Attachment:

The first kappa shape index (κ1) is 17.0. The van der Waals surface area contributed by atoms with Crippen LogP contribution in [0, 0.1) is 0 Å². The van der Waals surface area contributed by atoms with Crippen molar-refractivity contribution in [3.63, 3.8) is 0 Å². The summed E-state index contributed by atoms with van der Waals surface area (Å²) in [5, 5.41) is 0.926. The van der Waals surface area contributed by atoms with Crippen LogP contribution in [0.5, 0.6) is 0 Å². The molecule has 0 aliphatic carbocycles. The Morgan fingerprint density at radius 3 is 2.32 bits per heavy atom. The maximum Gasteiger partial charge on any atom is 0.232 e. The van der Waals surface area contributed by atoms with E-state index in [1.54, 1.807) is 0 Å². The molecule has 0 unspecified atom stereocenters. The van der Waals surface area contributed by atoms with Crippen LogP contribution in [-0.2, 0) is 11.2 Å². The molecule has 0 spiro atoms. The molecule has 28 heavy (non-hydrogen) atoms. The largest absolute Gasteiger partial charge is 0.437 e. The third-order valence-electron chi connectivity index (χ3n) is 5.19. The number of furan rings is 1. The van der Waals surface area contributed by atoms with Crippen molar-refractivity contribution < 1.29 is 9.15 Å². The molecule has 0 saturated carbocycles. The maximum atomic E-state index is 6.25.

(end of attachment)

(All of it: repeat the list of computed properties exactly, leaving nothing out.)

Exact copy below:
The first kappa shape index (κ1) is 17.0. The van der Waals surface area contributed by atoms with Crippen LogP contribution in [0, 0.1) is 0 Å². The van der Waals surface area contributed by atoms with Crippen molar-refractivity contribution in [3.63, 3.8) is 0 Å². The summed E-state index contributed by atoms with van der Waals surface area (Å²) in [5, 5.41) is 0.926. The van der Waals surface area contributed by atoms with Crippen LogP contribution in [0.5, 0.6) is 0 Å². The molecule has 0 aliphatic carbocycles. The Morgan fingerprint density at radius 3 is 2.32 bits per heavy atom. The maximum Gasteiger partial charge on any atom is 0.232 e. The van der Waals surface area contributed by atoms with E-state index in [1.54, 1.807) is 0 Å². The molecule has 0 unspecified atom stereocenters. The van der Waals surface area contributed by atoms with Crippen LogP contribution in [-0.2, 0) is 11.2 Å². The molecule has 0 spiro atoms. The molecule has 28 heavy (non-hydrogen) atoms. The largest absolute Gasteiger partial charge is 0.437 e. The third-order valence-electron chi connectivity index (χ3n) is 5.19. The number of furan rings is 1. The van der Waals surface area contributed by atoms with Crippen molar-refractivity contribution < 1.29 is 9.15 Å². The molecule has 0 saturated carbocycles. The maximum atomic E-state index is 6.25.